JS: That's a valid point. I just hear the authenticity, especially in the early stuff, of what they were going for. Those initial ideas sparked the whole thing.
I think Tobias Forge, to a certain degree, is writing for the stage, which is a different approach than a lot of metal musicians take. He's thinking about live shows because that's the industry model that he came into — live is the only business with album sales not being a huge factor.
HK: It's a different mindset thing because we do larger than life productions and we do larger than life music. My concern is always how to transfer that to stage and that sometimes is more difficult than I would have expected. But while doing the song, everything needs to be done to make that the best song possible. In that regard, though, it might be the opposite where they think about the biggest impact onstage.
JS: He's smart and I admire him. Whatever he's doing, it's working big time.
Another thing you wanted to discuss was the metal cruises, which have been one of the newest developments in the heavy metal circuit. It's been a lot of fun for the fans and just as much fun for the artists. What do you enjoy most about that experience?
HK: As musicians, the first time we played the 70,000 Tons of Metal cruise, that was a relieving moment because we were presented a new option. It was an experiment almost — you cannot escape and you have all these people around you. My expectations were you have to do a lot of talking whether you want to and sometimes someone can be a little overzealous, but this has never been the case. It was a very pleasant first experience.
Blind Guardian, "The Bard's Song" — Live at 70,000 Tons of Metal in 2011
JS: Iced Earth did the first 70,000 Tons of Metal cruise and I agree with that. People were totally cool and it was a whiskey fest for me. Fuck —I ended up with $1,000 Johnnie Walker bill at the end of that cruise, man. [laughs] It was an unbelievable party man. I didn't even know that these guys were on there. My team was running late to get to the ship and I was literally running down the fucking gangway, I jumped across and they're like, "Okay, we're sailing." They were waiting on me to get there [laughs].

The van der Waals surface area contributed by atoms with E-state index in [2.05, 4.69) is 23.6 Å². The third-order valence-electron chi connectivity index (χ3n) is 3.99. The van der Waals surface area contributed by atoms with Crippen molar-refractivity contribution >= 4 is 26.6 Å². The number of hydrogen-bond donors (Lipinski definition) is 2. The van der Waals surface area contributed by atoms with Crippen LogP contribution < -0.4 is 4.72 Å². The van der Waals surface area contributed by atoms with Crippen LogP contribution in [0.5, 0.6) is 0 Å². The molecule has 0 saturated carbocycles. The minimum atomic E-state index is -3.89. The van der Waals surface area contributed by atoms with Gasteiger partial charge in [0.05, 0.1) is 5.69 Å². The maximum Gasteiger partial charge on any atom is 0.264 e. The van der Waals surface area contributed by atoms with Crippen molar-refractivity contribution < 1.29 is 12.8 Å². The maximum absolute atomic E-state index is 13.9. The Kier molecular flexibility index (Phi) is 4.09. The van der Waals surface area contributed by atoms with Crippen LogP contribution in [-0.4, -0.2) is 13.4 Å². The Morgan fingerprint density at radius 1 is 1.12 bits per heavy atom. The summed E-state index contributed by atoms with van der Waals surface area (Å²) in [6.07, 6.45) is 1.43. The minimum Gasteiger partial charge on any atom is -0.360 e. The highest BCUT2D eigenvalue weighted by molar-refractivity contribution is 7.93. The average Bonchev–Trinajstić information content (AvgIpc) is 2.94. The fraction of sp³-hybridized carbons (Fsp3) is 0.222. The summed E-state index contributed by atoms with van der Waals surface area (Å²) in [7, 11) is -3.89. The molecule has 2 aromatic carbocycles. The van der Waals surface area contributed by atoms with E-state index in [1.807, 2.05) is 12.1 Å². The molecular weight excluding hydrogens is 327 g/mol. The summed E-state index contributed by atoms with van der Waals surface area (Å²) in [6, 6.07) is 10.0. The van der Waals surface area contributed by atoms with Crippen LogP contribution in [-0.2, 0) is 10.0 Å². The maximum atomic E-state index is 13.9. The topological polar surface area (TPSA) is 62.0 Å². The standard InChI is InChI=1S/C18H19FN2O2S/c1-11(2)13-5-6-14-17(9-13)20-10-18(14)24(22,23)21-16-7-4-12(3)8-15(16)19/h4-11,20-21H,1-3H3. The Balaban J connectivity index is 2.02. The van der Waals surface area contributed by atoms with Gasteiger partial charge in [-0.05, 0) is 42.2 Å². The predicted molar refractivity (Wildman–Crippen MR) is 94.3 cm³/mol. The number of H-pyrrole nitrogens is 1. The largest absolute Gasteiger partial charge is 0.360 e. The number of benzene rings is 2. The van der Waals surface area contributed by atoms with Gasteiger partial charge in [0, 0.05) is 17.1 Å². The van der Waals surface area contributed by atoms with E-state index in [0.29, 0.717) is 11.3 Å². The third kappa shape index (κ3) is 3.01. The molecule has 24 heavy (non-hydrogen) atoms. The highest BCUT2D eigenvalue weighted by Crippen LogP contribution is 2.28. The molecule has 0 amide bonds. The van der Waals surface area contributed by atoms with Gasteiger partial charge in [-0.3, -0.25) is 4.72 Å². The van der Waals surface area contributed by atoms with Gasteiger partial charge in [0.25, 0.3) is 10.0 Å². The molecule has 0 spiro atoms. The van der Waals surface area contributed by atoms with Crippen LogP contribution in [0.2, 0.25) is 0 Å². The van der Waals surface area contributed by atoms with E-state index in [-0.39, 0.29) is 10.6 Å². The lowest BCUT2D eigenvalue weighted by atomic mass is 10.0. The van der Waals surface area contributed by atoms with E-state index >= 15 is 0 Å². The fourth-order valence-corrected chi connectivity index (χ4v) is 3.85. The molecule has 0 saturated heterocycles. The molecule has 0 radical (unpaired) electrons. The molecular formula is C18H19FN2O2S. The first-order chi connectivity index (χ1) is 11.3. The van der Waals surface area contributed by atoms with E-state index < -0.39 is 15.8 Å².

Iced Earth, "Melancholy (Holy Martyr)" — Live at 70,000 Tons of Metal in 2011
Do you feel like you could be a little looser? Like, it's okay if you're a little drunk onstage and maybe you mess up here and there, but it's more about the atmosphere of the ship?
JS: You shouldn't look at it that way, but yes, it happens.
HK: It's a lose lose situation. I feel so embarrassed as a vocalist because I'm mumbling and I'm losing my words and I don't like that. These days when we play on these cruises, I always stay sober until after the show. You can have that attitude and basically if you play at 12 o'clock in the morning, no one cares. But in Iced Earth and Blind Guardian's case, we were the two headlining bands and it was a 90 minute show.
Being onstage for 90 minutes, I start feeling it in my liver. I'm not moving a lot onstage, but it's still very demanding on the body and then my organs really try to insult me for being an asshole. [laughs] So I'm taking really good care of myself now.
The last one we'll talk about is Queen with Adam Lambert and Paul Rodgers. You both come from different viewpoints on Queen there and there's also the new craze of biopics to dig into here.
JS: I'm not a big Queen fan, but I am a big Paul Rodgers fan. When I heard that he was going to be joining Queen for awhile, I was wondering how that was going to work. He's got such a rock and roll voice. I've got the live DVD and I thought it was actually pretty cool.
I've always appreciated the band, but it's just not something that grabbed me in my youth.
Queen + Paul Rodgers, "Fat Bottomed Girls"
HK: Apart from Deep Purple, Queen have had the biggest impact on me and on Blind Guardian. I'm a big Freddie Mercury fan and I really disliked the union with Paul Rodgers. There is no Queen without Freddie Mercury. I had my issues with the Paul Rodgers appearances, but I agree with Jon — it sounded fantastic. It was a perfect blend.
That just proved how closely related the rock stuff was to Free. I really liked that aspect and a lot of the songs really sounded like they were designed for a vocalist like Paul Rodgers. Freddie Mercury is on the very, very highest level, even higher than all the other vocalists we've spoken about, but Paul Rodgers is on par and if anyone deserves to sing with Queen, then it is him.
I was also disappointed about the Adam Lambert thing. I think he's a very good vocalist, but you know, I don't like that whole American Idol thing — all that artificial stuff is not good. Even though he reflects a character which can be similar to Freddie Mercury, Freddie Mercury is like Ronnie James Dio — he's so extraordinary in what he had done that you cannot copy him.